Student or Learner
As I grew up, I saw people who had great riches of all types -- great jobs, wonderful relationships, and well-developed physiques. I had to know what caused their lives to be so different from mine and that of my friends.
(Unlimited Power; A.Robbins)
Would you be so kind as to tell me whether I have understood it correctly that he bundles up his friends' lives into one since they are presumably too similar to each other?
I would say that that's probably the thinking behind it but, much as I don't like to take issue with published authors, I would have used "those" to refer to the lives of me and my friends.
Edit: Ah, I've just recognised the author's name and realised it's one of those self-help "how to be successful" books. I wouldn't put Robbins in the same league as a "proper" author so I'm now not surprised by the poor use of English. A proofreader should have picked it up though.
Edit 2: I received a private message from the OP to clarify what I meant by a "proper author". I was merely trying to differentiate between certain types of writing. I would not expect to find usage such as this in a novel nor in certain kinds of non-fiction (factual historical, for example). Those books probably have high standards of proofreading and editing whereas, as I understand it, a lot of "self-help" books are written in the same way the writer speaks during those "motivational videos" I'm sure we've all seen clips of. I think quite of lot of them are self-published too so there might be no help from a proofreader or editor.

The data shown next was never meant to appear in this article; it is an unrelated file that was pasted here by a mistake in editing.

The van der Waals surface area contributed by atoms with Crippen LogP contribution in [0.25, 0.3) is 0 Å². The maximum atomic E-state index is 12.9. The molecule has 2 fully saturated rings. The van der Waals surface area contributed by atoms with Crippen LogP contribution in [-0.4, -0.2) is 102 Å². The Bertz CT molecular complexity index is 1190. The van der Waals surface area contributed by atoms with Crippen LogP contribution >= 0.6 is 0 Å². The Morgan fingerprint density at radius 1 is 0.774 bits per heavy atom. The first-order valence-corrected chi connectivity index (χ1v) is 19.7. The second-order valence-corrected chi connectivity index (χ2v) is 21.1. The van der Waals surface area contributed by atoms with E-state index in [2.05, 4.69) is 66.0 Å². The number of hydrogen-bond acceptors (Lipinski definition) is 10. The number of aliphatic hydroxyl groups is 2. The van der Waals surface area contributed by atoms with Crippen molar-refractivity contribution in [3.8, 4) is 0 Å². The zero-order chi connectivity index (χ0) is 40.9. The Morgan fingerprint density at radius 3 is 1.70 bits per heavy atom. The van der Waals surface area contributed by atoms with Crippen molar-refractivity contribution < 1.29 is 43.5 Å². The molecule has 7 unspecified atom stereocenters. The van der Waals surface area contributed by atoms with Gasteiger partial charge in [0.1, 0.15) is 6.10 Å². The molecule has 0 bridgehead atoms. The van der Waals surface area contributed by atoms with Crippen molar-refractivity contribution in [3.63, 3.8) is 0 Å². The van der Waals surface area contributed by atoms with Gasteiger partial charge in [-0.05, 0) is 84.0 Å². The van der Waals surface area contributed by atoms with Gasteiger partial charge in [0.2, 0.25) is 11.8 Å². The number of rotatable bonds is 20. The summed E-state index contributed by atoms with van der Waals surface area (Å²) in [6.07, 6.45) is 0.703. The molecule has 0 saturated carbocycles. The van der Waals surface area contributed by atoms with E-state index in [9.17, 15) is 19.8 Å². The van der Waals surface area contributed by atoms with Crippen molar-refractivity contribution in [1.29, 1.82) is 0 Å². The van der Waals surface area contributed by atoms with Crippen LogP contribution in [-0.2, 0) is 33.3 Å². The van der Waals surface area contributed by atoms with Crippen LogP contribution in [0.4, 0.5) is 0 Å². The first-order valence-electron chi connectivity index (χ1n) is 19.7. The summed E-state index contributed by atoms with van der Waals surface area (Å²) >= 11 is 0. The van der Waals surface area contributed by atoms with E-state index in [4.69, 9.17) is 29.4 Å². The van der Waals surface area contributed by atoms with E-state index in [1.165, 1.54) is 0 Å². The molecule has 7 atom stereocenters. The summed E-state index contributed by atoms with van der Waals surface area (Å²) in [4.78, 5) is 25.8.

Last edited by emsr2d2; 31-Jan-2016 at 10:00.
Remember - if you don't use correct capitalisation, punctuation and spacing, anything you write will be incorrect.